ISS Honors Dr. Bernard Valeur with Gregorio Weber Award
San Diego, California - February 25, 2012 - The winner of the Weber Award was announced during the Annual Meeting of the Biophysical Society in San Diego, California. The award has been consigned to Prof. Bernard Valeur.
Bernard Valeur is emeritus professor at the Conservatoire National des Arts et Métiers (CNAM) in Paris where he taught physical chemistry for almost thirty years. He is a member of the laboratory of Photophysique et Photochimie Supramoléculaires et Macromoléculaires at the École Normale Supérieure de Cachan.
Prof. Valeur received his engineering diploma from the École Supérieure de Physique et de Chimie Industrielles de Paris (ESPCI) and his PhD degree from the Université Pierre-et-Marie-Curie (Paris). He was a postdoctoral fellow at the University of Illinois at Urbana-Champaign in Gregorio Weber's laboratory. After being an associate professor at ESPCI, he became full professor of physical chemistry at CNAM in 1979.
Prof. Valeur served as an elected member of the French Comité National de la Recherche Scientifique from 1995 to 2000. He was a member of the permanent steering committee of the International Conference on Methods and Applications of Fluorescence Spectroscopy from 1995 to 2008, and he was the chairman and organizer of the 6th conference of this series in Paris. He is an IUPAC fellow (International Union of Pure and Applied Chemistry). He serves at the editorial boards of the Journal of Fluorescence, Journal of Photochemistry and Photobiology A, ChemPhysChem.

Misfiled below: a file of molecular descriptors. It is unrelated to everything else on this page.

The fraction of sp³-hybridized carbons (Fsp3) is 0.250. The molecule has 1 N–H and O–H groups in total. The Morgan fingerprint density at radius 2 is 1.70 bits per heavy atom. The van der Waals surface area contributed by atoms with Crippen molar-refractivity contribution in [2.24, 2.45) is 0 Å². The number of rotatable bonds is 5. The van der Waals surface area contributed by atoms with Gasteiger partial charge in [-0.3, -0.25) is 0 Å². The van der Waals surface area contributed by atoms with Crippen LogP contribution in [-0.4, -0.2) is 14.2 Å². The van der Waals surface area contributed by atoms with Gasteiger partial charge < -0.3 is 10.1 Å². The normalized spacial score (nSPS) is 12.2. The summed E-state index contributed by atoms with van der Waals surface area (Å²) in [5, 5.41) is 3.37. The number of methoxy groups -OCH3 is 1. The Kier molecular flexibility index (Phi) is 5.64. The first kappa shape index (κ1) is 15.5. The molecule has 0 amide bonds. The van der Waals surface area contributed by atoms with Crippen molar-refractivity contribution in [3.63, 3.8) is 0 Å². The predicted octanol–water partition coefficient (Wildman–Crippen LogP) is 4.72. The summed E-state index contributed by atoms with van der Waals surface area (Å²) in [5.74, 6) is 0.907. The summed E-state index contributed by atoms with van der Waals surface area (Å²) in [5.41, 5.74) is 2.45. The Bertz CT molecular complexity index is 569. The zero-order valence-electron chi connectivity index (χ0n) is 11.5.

Prof. Valeur's research interests are in the fields of photophysics and photochemistry. He has been currently using steady-state and time-resolved fluorescence techniques for investigating polymers, microemulsions, supramolecular systems including multichromophoric cyclodextrins and calixarenes. He is one of the pioneers in the development of fluoroionophores consisting of fluorophores linked to ionophores for highly selective sensing of metal ions, especially toxic heavy metal ions in environment. His present research includes reversible photoswitchable molecular tweezers for release and capture of calcium ions in order to study calcium-dependent biological processes, and light-driven molecular shuttles of ions for information storage at a nanometric scale (with read-out by fluorescence).
Prof. Valeur enjoyed numerous collaborations with biologists and biophysicists: Jean-Pierre Changeux, Gregorio Weber, Enrico Gratton, Claude Hélène, Michel Monsigny, Jean-Claude Brochon and others.
Prof. Valeur is the author or coauthor of over 170 articles or book chapters, co-editor of one book, and single author of 5 books including the bestseller Molecular Fluorescence: Principles and Applications.